Being able to resist temptations is not everyone’s cup of tea. Sometimes the temptations are just too… irresistible like some a yummy pie or tasty street food. If you often travel down this road and succumb to temptations that you’ve promised yourself not to, there’s some good news: resisting temptation is as easy as choosing the right words to say to yourself.
According to a new study in the Journal of Consumer Research, those who say “I don’t” instead of “I can’t” when faced with temptations are better able to resist them—be it chocolate, chicken wings or an extra helping of chips. “This insight is based on the notion that saying “I can’t” to temptation inherently signals deprivation and the loss from giving up something desirable,” write study authors Vanessa M. Patrick [University of Houston] and Henrik Hagtvedt [Boston College].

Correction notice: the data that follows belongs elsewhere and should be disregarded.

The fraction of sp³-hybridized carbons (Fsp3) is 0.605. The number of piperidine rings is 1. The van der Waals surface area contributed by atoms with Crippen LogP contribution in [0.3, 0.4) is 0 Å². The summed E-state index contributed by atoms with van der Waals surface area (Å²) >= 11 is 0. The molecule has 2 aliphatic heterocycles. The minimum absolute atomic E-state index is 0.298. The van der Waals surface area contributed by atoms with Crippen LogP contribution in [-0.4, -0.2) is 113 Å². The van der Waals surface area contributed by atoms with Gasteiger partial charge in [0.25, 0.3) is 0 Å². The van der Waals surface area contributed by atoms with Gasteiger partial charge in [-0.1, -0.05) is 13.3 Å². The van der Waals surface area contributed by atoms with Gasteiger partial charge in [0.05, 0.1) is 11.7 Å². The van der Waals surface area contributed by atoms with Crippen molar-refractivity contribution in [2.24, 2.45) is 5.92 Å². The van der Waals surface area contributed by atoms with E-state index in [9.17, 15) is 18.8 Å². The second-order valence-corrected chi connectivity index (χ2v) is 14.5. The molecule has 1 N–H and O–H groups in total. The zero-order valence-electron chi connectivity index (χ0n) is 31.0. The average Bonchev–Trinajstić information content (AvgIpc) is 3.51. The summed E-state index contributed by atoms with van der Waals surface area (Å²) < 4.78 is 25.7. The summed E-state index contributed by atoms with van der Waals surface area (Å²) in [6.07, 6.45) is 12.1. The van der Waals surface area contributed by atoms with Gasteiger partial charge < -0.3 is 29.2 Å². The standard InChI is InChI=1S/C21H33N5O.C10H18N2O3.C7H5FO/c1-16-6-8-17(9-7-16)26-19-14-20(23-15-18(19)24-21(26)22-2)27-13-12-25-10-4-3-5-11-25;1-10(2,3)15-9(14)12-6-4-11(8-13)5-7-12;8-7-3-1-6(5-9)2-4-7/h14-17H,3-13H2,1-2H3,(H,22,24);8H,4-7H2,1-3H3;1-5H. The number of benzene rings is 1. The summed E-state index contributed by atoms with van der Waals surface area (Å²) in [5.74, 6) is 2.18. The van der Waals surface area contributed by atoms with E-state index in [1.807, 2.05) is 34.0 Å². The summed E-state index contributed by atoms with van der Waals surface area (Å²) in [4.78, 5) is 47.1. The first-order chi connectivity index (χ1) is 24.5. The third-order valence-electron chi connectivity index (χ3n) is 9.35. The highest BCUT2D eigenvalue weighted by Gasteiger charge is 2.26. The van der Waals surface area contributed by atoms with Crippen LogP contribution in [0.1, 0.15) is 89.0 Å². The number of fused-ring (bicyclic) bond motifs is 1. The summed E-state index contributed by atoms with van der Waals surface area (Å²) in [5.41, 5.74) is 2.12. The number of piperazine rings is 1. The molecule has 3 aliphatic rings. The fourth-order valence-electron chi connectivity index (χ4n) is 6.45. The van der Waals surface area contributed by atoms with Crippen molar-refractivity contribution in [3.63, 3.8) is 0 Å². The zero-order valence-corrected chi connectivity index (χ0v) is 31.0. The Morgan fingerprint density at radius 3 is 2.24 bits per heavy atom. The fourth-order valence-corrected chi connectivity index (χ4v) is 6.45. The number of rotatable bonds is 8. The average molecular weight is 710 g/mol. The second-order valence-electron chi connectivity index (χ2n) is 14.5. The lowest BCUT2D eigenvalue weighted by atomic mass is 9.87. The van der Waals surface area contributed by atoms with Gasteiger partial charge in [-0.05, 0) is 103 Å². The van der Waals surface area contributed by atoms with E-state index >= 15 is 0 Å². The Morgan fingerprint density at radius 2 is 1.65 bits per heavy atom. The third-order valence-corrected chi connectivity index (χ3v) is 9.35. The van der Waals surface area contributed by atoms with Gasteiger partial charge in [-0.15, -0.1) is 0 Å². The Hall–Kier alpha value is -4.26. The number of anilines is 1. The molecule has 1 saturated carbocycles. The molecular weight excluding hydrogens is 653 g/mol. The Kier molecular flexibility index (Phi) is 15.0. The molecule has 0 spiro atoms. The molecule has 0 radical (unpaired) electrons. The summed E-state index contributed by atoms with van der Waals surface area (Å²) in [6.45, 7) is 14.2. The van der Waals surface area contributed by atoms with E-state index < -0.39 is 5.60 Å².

“For instance, when faced with a tempting slice of pumpkin pie, one’s spontaneous response, ‘I can’t eat pumpkin pie’ signals deprivation.
Saying ‘I don’t eat pumpkin pie’ is more effective.” This approach signals to oneself (and others) a sense of determination and empowerment, which makes the refusal strategy more effective.
The authors based their observations on four separate studies. They found that the “I don’t” strategy increases one’s feelings of autonomy, control, and self-awareness; which is what brings about the positive behavioral change.
“What’s great about this research is that it suggests a strategy that is simple, straightforward, and easy to implement. And most importantly…it works!” the authors conclude.
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